UK air force Red Arrows jet in ‘incident’ at air base

File photo showing the Royal Air Force air-display team undergoing a risky maneuvre using Hawk training aircrafts. (Reuters)
Updated 20 March 2018
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UK air force Red Arrows jet in ‘incident’ at air base

LONDON: Britain’s Royal Air Force says there has been an incident involving a Hawk jet at a base in north Wales, and the ambulance service says a plane has crashed.
The Hawk is the type used by the Red Arrows, the air force’s aerobatic display team.

The Welsh Ambulance Service says it was called Tuesday afternoon “to reports an aircraft had crashed” at the RAF Valley base near Holyhead.
The air force says in a statement that “we are investigating the incident and it would be inappropriate to comment further at this stage.”
The Red Arrows’ single-engine jet trainers are a familiar sight at air shows and military events. Hawk jets are known for there good safety record.


UK warns dual nationals over travel to Iran, as France holds on envoy nomination

Updated 3 min 56 sec ago
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UK warns dual nationals over travel to Iran, as France holds on envoy nomination

LONDON: Britain on Wednesday advised British-Iranian dual nationals against all but essential travel to Iran, tightening up its existing travel advice and warning it has only limited powers to support them if detained.
“The Foreign Secretary (Jeremy Hunt) has taken the decision to advise against all but essential travel by UK-Iranian dual nationals to Iran,” a foreign office spokeswoman said in an emailed statement.
“British citizens who also hold Iranian nationality face risks if they travel to Iran, as we have seen all too sadly in a number of cases. The Iranian government does not recognize dual nationality, so if a dual national is detained our ability to provide support is extremely limited.”
Earlier this month Britain’s Middle East minister Alistair Burt used a visit to Iran to discuss cases of detained dual nationals, alongside other diplomatic issues.
Britain is seeking the release of Nazanin Zaghari-Ratcliffe, a project manager with the Thomson Reuters Foundation who was arrested in April 2016 at a Tehran airport as she headed back to Britain with her daughter, now aged four, after a family visit.
She was convicted of plotting to overthrow Iran’s clerical establishment, a charge denied by her family and the Foundation, a charity organization that is independent of Thomson Reuters and operates independently of Reuters News.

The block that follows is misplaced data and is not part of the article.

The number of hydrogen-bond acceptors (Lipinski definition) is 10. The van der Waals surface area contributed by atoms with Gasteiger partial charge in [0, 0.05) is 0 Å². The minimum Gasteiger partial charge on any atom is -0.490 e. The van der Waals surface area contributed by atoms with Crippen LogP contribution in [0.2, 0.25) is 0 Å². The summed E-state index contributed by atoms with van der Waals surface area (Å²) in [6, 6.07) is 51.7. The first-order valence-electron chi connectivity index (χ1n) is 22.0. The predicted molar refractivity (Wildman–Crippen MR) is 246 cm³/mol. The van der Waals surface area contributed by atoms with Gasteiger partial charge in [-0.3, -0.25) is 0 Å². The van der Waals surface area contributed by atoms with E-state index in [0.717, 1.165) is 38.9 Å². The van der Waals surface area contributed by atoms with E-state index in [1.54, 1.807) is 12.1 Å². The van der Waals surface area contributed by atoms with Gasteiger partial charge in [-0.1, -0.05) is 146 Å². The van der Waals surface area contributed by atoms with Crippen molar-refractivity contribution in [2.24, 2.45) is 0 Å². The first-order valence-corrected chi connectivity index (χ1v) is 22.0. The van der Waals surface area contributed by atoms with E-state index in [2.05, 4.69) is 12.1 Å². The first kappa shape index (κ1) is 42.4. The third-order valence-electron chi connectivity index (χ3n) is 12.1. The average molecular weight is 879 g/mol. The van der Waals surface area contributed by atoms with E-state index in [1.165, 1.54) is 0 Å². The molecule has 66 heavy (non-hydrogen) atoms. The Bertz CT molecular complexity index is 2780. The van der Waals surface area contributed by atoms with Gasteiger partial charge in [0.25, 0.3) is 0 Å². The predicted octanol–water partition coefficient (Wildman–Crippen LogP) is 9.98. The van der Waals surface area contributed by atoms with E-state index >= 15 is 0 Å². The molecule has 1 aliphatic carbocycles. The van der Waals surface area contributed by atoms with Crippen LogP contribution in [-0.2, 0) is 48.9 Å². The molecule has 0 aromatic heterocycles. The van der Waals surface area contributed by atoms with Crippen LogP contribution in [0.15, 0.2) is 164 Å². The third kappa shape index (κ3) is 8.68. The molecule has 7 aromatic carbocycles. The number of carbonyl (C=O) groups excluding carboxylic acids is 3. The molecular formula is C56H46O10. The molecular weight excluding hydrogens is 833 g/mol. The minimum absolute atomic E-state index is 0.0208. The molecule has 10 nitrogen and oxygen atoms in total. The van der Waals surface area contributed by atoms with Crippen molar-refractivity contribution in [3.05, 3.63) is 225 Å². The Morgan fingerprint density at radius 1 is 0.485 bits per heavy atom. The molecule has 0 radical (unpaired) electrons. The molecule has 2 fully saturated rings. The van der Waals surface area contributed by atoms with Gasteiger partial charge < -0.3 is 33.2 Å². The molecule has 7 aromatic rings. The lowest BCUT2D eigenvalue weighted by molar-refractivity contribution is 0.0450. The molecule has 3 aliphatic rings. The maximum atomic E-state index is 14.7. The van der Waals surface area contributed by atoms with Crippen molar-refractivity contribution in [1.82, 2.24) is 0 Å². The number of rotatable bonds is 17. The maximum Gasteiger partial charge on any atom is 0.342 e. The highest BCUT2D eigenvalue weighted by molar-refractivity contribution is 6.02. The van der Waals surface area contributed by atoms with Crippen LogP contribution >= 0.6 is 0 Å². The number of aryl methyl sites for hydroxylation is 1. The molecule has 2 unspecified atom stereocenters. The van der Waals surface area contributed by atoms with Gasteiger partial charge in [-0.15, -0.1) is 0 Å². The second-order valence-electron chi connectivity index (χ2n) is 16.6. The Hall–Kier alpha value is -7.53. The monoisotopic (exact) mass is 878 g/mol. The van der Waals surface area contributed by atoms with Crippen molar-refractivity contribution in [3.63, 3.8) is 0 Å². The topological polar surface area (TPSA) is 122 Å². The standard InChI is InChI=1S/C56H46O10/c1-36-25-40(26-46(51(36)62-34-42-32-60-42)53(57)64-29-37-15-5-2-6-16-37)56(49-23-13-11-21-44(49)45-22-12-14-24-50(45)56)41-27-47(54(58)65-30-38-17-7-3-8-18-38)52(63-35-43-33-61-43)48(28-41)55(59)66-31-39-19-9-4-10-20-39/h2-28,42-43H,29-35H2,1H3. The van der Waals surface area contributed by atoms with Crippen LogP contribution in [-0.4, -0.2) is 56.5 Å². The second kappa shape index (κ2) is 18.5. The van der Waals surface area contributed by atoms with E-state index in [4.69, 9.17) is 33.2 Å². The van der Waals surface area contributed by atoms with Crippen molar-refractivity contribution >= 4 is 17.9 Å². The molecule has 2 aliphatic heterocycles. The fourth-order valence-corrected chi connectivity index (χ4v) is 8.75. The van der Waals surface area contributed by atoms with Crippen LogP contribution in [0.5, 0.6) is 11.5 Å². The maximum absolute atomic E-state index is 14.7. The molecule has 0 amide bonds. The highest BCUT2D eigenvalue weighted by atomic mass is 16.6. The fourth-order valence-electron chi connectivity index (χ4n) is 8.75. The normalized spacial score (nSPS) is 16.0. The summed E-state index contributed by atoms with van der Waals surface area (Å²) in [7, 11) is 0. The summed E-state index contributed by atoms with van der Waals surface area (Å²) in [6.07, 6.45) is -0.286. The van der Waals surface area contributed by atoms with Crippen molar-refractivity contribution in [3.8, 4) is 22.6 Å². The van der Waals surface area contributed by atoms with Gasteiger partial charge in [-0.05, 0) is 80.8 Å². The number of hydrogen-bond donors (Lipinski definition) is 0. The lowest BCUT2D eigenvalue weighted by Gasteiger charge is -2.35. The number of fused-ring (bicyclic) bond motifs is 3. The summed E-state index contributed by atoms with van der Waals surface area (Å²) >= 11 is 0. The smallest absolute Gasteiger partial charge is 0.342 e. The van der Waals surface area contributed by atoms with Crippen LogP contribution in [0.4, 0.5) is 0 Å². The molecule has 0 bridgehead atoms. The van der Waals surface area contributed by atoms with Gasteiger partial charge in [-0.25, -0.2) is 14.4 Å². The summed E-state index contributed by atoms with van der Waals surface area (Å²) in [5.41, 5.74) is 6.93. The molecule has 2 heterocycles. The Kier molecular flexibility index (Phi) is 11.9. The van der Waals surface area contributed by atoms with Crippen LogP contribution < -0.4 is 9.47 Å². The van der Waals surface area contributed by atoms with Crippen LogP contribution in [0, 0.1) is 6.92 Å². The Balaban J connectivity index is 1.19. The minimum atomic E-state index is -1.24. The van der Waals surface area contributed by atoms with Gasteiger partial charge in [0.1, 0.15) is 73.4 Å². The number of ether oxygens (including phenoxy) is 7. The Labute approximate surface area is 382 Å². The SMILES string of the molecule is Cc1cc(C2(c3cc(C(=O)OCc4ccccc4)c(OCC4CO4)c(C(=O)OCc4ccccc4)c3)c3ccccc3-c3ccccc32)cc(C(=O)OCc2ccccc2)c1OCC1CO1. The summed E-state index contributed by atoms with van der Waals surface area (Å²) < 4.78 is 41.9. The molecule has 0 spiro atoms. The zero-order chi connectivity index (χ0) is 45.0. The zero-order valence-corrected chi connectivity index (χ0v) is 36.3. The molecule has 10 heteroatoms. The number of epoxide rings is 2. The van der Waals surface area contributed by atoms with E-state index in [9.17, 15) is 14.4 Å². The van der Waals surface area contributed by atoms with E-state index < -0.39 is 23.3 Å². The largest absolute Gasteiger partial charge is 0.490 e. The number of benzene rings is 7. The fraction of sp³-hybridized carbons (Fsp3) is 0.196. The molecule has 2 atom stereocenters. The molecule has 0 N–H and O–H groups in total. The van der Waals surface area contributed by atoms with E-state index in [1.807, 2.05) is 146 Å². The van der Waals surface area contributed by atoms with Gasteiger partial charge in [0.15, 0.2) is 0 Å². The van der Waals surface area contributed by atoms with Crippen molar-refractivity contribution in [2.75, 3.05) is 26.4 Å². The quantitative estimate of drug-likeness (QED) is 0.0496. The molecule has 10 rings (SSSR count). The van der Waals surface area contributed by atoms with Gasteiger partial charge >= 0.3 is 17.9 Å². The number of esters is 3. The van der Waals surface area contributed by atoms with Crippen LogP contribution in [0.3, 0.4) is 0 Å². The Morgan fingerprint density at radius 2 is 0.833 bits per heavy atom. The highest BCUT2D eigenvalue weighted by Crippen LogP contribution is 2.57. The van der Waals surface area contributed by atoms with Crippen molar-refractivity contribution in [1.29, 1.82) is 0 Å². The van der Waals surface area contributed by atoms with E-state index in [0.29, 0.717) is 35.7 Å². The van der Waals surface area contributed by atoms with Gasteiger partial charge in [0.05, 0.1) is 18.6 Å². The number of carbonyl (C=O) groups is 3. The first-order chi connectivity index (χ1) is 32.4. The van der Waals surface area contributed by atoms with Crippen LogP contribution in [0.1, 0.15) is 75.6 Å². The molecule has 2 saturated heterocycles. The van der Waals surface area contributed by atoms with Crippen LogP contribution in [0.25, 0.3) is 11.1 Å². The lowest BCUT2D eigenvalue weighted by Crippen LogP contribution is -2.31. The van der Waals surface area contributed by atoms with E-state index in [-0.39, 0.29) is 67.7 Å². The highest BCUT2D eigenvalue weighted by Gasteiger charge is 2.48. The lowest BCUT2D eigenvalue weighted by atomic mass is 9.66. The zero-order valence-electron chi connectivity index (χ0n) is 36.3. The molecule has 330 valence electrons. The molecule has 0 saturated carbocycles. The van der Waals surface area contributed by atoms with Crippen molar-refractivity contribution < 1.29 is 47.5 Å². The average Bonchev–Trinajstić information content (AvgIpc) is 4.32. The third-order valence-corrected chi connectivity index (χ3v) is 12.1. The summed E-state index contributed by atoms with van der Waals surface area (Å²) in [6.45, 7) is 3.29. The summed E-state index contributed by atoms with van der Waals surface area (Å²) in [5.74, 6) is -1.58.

Meanwhile, France will not name a new ambassador to Tehran before getting information from Iran following a foiled plot to bomb an Iranian opposition rally in Paris last June, French officials said on Wednesday.
An Iranian diplomat based in Austria and three other people were arrested on suspicion of plotting the attack on a meeting of the National Council of Resistance of Iran (NCRI).
Iran has said it had nothing to do with the plot, which it called a “false flag” operation staged by figures within the opposition group itself.
The incident has hit relations just as France and its European partners are seeking to salvage a 2015 nuclear agreement between Tehran and world powers.
France’s ambassador to Iran departed in the summer. Iran has also yet to replace its departed ambassador to Paris.
“We have a charge d’affaires today in Tehran and there is a high-level dialogue between French and Iranian authorities,” said a French presidential source.
“We are working together to bring to light what happened around this event ... I wouldn’t say there is a direct link (in not appointing an ambassador), but Iran has promised to give us objective facts in the coming weeks that would allow us to pursue our diplomatic relationship as it is today.”
A French diplomatic source said the nomination had indeed been suspended as a result of the alleged plot.
France’s Foreign Ministry in August told its diplomats and officials to postpone non-essential travel to Iran indefinitely, citing the plot and a hardening of Tehran’s attitude toward France, according to an internal memo seen by Reuters.
President Emmanuel Macron is likely to discuss the issue with Iranian President Hassan Rouhani when they meet on Sept. 25 on the sidelines of the UN General Assembly, the source said.
Along with Britain and Germany, France is trying save a 2015 agreement on Iran’s nuclear program, which was thrown into disarray when US President Donald Trump pulled out of the accord in May and re-imposed economic sanctions on Iran.
Even so, tensions between Paris and Tehran have grown in recent months as Macron and his government have become increasingly frustrated with Iran’s activities in the Middle East region, in particular its ballistic missile program.